Surgical and long-term mortality in 2634 consecutive patients operated on the proximal thoracic aorta
2007 (English)In: European Journal of Cardio-Thoracic Surgery, ISSN 1010-7940, E-ISSN 1873-734X, Vol. 31, no 6, 963-969 p.Article in journal (Refereed) Published
Objective: To assess surgical and long-term mortality in a large, contemporary, unselected cohort of patients undergoing operations on the proximal thoracic aorta. Methods: Patients in the Swedish Heart Surgery register operated 1992-2004 were identified and data cross-linked with the in-hospital and cause-of-death registers. Factors associated with surgical, intermediate, and long-term mortality were studied with separate Cox analyses. Long-term survival was estimated by Kaplan-Meier analysis. Results: 2634 patients (68% men, mean age 60 years) were operated for aortic aneurysm (n = 1821, 69%) or aortic dissection (n = 813, 31%). Overall, increased age, aortic dissection, emergency operation, coronary artery bypass grafting, postoperative stroke, and postoperative renal failure were independently associated with surgical mortality. Only age was independently associated with long-term mortality. Later era of treatment (1998-2004 vs 1992-1997) was associated with lower risk only for aneurysm patients, despite similar changes in surgical approach. Long-term survival for all patients was 83% at 1 year, 77% at 5 years, and 73% at 10 years and identical for aneurysm and dissection when adjusted for surgical mortality. Conclusions: Increased age was associated with increased mortality across follow-up, implicating early surgery when possible. Results improved over time for aneurysms but not dissections; however, long-term survival was equal.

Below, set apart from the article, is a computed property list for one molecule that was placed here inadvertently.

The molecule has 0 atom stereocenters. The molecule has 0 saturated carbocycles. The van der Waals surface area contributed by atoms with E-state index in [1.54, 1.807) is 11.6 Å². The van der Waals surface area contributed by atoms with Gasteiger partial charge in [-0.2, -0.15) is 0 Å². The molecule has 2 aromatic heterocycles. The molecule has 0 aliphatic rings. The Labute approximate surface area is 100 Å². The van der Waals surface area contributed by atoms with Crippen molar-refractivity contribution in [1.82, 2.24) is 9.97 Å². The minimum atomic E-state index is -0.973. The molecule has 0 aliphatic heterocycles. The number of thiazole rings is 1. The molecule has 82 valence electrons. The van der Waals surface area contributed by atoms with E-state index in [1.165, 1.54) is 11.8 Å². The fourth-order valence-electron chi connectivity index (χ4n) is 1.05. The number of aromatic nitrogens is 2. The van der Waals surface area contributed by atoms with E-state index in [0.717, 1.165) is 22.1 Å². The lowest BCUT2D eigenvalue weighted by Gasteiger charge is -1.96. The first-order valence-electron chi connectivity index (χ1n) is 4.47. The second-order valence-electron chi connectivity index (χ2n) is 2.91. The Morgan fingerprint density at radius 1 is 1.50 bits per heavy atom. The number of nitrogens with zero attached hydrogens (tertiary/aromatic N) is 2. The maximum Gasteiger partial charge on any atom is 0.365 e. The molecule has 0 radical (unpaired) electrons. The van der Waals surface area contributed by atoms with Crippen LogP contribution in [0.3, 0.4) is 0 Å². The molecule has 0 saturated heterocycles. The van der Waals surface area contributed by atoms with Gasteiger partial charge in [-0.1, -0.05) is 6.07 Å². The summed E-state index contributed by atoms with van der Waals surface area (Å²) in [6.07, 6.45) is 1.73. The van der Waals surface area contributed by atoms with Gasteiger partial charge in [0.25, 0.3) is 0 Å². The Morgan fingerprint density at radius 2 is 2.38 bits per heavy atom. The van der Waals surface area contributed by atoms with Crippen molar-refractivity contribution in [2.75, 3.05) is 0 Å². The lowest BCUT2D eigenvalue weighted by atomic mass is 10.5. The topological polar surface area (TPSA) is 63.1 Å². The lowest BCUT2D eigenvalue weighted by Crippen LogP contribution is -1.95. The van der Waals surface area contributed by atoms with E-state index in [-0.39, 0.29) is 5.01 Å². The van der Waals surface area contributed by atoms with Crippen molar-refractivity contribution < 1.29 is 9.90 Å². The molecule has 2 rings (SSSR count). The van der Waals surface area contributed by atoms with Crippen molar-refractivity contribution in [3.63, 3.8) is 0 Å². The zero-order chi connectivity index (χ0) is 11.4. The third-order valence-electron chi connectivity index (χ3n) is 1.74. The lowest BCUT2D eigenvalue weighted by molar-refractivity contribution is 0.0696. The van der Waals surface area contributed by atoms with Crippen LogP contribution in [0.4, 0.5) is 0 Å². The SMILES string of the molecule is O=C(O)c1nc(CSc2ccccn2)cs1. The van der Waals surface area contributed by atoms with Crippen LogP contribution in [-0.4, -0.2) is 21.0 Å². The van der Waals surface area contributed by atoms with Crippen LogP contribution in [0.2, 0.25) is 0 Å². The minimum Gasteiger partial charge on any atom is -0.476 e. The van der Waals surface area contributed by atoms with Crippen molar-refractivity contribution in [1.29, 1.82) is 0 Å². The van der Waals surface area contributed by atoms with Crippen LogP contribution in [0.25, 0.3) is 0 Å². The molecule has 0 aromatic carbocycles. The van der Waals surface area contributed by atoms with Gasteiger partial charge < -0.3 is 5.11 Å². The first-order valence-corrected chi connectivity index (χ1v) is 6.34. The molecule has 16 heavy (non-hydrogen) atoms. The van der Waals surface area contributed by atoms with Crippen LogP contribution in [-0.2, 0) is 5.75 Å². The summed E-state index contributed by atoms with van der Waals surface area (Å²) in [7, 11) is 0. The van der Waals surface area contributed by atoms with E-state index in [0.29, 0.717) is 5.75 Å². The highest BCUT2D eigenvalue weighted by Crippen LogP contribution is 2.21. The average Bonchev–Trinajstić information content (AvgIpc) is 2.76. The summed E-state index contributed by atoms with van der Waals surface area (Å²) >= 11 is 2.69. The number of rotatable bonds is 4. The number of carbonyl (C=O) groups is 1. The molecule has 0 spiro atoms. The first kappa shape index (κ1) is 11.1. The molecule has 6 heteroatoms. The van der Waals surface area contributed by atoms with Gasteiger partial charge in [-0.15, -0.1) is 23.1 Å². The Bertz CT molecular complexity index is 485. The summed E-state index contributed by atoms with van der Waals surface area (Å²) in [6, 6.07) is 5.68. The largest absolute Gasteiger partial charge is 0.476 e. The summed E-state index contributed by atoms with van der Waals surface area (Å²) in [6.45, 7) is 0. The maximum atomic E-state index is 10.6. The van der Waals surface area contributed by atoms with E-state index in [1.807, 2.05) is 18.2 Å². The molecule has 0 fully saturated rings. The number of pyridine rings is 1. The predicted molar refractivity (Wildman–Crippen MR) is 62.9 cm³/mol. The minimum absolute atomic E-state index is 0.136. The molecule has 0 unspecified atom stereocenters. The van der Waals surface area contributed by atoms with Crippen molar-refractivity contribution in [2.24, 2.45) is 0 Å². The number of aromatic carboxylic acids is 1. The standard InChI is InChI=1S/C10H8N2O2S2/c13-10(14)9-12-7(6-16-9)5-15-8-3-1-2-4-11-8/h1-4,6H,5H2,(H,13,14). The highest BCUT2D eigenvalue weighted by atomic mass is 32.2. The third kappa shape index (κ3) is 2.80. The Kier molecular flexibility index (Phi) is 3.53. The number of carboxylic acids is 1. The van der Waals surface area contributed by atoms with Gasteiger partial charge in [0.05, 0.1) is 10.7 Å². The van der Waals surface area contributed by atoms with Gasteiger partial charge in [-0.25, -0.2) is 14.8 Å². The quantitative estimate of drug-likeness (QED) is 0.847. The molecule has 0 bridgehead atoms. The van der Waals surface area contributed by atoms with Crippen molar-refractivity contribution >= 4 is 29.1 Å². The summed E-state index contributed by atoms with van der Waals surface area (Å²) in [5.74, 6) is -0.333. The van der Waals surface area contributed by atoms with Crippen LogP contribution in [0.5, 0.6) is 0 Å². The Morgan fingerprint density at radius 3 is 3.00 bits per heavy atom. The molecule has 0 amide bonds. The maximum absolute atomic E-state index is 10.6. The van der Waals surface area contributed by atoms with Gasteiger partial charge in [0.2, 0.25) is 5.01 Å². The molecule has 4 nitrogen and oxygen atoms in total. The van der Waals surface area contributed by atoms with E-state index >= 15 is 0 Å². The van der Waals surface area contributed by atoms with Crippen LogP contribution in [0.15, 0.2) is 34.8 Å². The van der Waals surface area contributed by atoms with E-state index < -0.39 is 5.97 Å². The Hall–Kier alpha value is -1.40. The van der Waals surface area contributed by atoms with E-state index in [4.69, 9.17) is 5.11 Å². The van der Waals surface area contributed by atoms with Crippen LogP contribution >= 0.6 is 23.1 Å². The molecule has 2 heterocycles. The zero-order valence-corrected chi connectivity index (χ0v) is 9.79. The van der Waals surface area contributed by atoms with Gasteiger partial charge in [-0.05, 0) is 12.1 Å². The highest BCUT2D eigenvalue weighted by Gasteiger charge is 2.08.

Place, publisher, year, edition, pages
2007. Vol. 31, no 6, 963-969 p.
Aneurysm, Aortic, Risk factors, Surgery, Survival
Medical and Health Sciences
IdentifiersURN: urn:nbn:se:uu:diva-13838DOI: 10.1016/j.ejcts.2007.01.034ISI: 000247290300001PubMedID: 17336538OAI: oai:DiVA.org:uu-13838DiVA: diva2:41608